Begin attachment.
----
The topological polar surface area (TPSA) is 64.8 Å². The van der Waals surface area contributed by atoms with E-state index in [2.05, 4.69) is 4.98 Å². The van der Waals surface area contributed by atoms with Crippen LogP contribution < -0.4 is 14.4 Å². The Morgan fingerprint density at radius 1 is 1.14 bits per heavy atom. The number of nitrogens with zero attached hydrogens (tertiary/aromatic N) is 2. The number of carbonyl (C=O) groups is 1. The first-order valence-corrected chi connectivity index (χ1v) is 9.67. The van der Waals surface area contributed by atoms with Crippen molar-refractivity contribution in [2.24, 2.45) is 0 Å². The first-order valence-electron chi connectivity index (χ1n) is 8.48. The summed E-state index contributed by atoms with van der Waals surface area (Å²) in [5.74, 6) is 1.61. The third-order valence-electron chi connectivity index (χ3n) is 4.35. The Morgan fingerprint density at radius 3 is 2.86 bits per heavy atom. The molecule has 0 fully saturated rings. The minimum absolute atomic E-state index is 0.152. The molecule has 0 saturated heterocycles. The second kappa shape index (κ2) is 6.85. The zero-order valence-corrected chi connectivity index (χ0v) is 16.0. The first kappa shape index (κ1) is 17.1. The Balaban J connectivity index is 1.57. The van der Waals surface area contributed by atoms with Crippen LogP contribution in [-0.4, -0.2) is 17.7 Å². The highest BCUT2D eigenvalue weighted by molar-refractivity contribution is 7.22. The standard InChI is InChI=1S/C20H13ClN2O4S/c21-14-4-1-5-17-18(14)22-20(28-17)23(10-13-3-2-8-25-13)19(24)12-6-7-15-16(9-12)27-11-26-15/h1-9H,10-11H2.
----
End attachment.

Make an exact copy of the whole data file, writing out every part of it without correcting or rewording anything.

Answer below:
The topological polar surface area (TPSA) is 64.8 Å². The van der Waals surface area contributed by atoms with E-state index in [2.05, 4.69) is 4.98 Å². The van der Waals surface area contributed by atoms with Crippen LogP contribution < -0.4 is 14.4 Å². The Morgan fingerprint density at radius 1 is 1.14 bits per heavy atom. The number of nitrogens with zero attached hydrogens (tertiary/aromatic N) is 2. The number of carbonyl (C=O) groups is 1. The first-order valence-corrected chi connectivity index (χ1v) is 9.67. The van der Waals surface area contributed by atoms with Crippen molar-refractivity contribution in [2.24, 2.45) is 0 Å². The first-order valence-electron chi connectivity index (χ1n) is 8.48. The summed E-state index contributed by atoms with van der Waals surface area (Å²) in [5.74, 6) is 1.61. The third-order valence-electron chi connectivity index (χ3n) is 4.35. The Morgan fingerprint density at radius 3 is 2.86 bits per heavy atom. The molecule has 0 fully saturated rings. The minimum absolute atomic E-state index is 0.152. The molecule has 0 saturated heterocycles. The second kappa shape index (κ2) is 6.85. The zero-order valence-corrected chi connectivity index (χ0v) is 16.0. The first kappa shape index (κ1) is 17.1. The Balaban J connectivity index is 1.57. The van der Waals surface area contributed by atoms with Crippen LogP contribution in [-0.4, -0.2) is 17.7 Å². The highest BCUT2D eigenvalue weighted by molar-refractivity contribution is 7.22. The standard InChI is InChI=1S/C20H13ClN2O4S/c21-14-4-1-5-17-18(14)22-20(28-17)23(10-13-3-2-8-25-13)19(24)12-6-7-15-16(9-12)27-11-26-15/h1-9H,10-11H2.